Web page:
Actress Zhao Tao struggled to hold back tears after the Cannes premiere of her and director Jia Zhangke’s latest feature Caught By The Tides, a movie that doubles as something of a greatest hits for the beloved sixth gen Chinese filmmaker. You can’t really blame her—how else should one react when sat in a movie theatre watching their life flash before their eyes?

In many ways, that’s what Caught by the Tides is: a cinematic odyssey bridging the past and present that not only captures a moment in time in Chinese history, but also a lifetime of collaboration between Tao and her husband Zhangke, their artistry explicitly tied after 24 years and 11 films made together. Their screen partnership started at the turn of the millennium (with Platform), so it’s no coincidence that the film opens in 2001, before later transitioning to Post-Covid present day.  

caught by the tides review
Zhao Tao in Caught by the Tides (dir. Jia Zhangke)

The first half of the film is made up entirely of snipped-together archive imagery from over two decades worth of Zhangke’s films, while only the second half uses original visuals shot specifically for the movie. Some have called this lazy filmmaking on Zhangke’s part, an uninspired recycling of old footage and old themes to half-ass his way through making a feature. I couldn’t disagree more. What Zhangke gives us here is a different perspective on what’s come before, breathing new life into old reels as if he’s communicating directly with his younger self. The result is a stripped-back, mesmerising tribute to the moving image as a bastion of preserving memory—be it of romance, culture, a time in history, or in the case of Caught by the Tides, all of the above.

At the centre of the film is Tao, magnetic as ever, as Qiao Qiao, who leaves her home in Datong province in search for her missing boyfriend Guao Bin (Li Zhubin). The premise is no far cry from Zhangke’s previous film Ash Is Purest White (2018), which also saw Tao travelling the country hunting down an ex-lover, and Tides even features a disco scene reminiscent of the brilliant Y.M.C.A. needle drop in Ash.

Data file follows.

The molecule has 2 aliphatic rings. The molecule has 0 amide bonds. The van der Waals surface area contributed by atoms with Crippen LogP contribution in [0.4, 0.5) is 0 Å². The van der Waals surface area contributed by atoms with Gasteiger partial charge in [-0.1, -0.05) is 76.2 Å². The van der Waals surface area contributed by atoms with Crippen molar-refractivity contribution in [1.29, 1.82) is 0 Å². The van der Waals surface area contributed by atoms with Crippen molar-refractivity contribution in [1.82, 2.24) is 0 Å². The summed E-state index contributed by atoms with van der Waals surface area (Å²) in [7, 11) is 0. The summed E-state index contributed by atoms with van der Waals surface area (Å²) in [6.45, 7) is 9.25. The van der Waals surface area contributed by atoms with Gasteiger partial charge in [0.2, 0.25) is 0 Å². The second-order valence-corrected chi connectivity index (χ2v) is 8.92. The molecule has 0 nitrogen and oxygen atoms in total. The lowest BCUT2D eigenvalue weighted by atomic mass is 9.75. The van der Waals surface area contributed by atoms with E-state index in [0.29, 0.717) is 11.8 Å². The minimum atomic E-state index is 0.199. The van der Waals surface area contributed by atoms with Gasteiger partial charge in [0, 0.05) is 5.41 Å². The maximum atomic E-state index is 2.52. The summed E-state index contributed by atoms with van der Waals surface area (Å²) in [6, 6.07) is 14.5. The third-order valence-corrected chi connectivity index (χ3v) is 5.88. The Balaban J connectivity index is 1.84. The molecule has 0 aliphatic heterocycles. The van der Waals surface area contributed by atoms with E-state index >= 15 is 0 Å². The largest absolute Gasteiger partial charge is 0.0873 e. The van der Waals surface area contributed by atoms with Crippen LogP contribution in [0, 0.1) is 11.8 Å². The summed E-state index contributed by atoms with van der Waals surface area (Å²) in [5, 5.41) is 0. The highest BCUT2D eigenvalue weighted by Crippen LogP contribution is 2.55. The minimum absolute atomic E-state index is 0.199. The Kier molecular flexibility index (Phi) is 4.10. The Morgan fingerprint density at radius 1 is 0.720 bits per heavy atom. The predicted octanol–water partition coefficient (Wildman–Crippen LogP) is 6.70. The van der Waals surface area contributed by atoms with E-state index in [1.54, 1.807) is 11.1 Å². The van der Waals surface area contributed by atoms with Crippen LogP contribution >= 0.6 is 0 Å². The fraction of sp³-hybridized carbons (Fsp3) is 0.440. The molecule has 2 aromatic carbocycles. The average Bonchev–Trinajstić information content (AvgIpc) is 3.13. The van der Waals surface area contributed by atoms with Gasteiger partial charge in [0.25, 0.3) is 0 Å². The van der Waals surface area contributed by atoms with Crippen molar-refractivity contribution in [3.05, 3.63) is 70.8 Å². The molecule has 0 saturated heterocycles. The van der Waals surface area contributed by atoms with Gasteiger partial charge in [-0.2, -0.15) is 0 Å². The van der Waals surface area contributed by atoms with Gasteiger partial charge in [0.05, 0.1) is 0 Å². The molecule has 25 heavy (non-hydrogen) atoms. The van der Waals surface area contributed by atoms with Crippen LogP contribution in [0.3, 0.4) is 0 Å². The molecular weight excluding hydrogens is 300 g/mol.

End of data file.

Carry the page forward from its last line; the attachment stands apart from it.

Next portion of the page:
There’s a place for Tao in the hall of fame of Great leading ladies, alongside the likes of Audrey Hepburn and Maggie Cheung, and Caught by the Tides is as perfect a showreel as you can get, time travelling between past and present collaborations with her husband to make one electrifying career-spanning performance. Not much has changed in her method. Her striking, owlish eyes still communicate worlds of emotion, her walk still carries immeasurable charisma. Zhangke clearly recognises more than anyone the power his long-standing muse can hold over an audience, considering that, except for when she’s singing, Tao doesn’t utter a single line of dialogue in the film. When she absolutely needs to, Zhangke chooses to cut to caption cards, lovingly tipping his hat to the silent era. 

caught by the tides review
Zhao Tao in Caught By The Tides (dir. Jia Zhangke)

The film spends considerable time observing Qiao Qiao as she eeks out a living in Datong, working as everything from a hostess to a dancer, following her as a young woman in love to an older woman reuniting with a lost love. In the backdrop of it all is China, and Zhangke pays it as much attention as the story itself, often meandering from the narrative to explore the lives of the locals inhabiting a country on the brink of globalisation. It’s a time that Zhangke clearly has a great deal of nostalgia for, and though there’s a yearning to get back to Tao (a testament of just how great of a screen presence she is), some of the film’s most affecting moments occur during these lengthy detours into a culture bound by the community and perseverance of the working class. These sequences are full of life and laughter. In one shot, a group of middle-aged women sit inside a tiny paint-peeled shack taking turns passionately belting Chinese ballads. In another, a party of twenty-somethings dance joyfully during a sweaty karaoke session. Zhangke pans over them all slowly and lovingly, and it feels briefly that the camera takes the point of view of China itself—a proud father watching his children sing and dance together. 

When we revisit the same city an hour later, it feels almost unrecognisable, with Zhangke grieving lost community and lamenting the few echoes of the past that still roam the streets. It’s the lyrical, meandering moments of observation in Caught by the Tides that will move you to tears, a quiet reward for those who have the patience to tune into Zhangke’s frequency. Don’t let its slow pace fool you—this is thrilling, sometimes transcendental filmmaking.

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